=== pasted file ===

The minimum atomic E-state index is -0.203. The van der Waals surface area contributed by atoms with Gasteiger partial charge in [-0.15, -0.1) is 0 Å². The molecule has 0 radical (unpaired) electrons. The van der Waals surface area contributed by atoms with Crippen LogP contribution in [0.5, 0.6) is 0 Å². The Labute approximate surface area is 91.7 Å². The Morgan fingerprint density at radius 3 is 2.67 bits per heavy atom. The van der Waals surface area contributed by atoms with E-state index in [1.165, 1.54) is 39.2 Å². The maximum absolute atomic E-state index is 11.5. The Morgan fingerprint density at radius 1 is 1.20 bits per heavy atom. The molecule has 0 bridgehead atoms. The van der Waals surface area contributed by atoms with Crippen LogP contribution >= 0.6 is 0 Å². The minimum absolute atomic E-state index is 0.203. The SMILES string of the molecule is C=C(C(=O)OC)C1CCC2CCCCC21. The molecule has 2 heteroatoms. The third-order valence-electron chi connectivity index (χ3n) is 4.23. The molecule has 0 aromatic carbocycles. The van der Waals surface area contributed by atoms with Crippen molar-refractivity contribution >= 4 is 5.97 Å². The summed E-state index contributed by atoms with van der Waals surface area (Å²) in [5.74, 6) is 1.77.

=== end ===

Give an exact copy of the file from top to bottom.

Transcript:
The minimum atomic E-state index is -0.203. The van der Waals surface area contributed by atoms with Gasteiger partial charge in [-0.15, -0.1) is 0 Å². The molecule has 0 radical (unpaired) electrons. The van der Waals surface area contributed by atoms with Crippen LogP contribution in [0.5, 0.6) is 0 Å². The Labute approximate surface area is 91.7 Å². The Morgan fingerprint density at radius 3 is 2.67 bits per heavy atom. The van der Waals surface area contributed by atoms with E-state index in [1.165, 1.54) is 39.2 Å². The maximum absolute atomic E-state index is 11.5. The Morgan fingerprint density at radius 1 is 1.20 bits per heavy atom. The molecule has 0 bridgehead atoms. The van der Waals surface area contributed by atoms with Crippen LogP contribution >= 0.6 is 0 Å². The minimum absolute atomic E-state index is 0.203. The SMILES string of the molecule is C=C(C(=O)OC)C1CCC2CCCCC21. The molecule has 2 heteroatoms. The third-order valence-electron chi connectivity index (χ3n) is 4.23. The molecule has 0 aromatic carbocycles. The van der Waals surface area contributed by atoms with Crippen molar-refractivity contribution >= 4 is 5.97 Å². The summed E-state index contributed by atoms with van der Waals surface area (Å²) in [5.74, 6) is 1.77.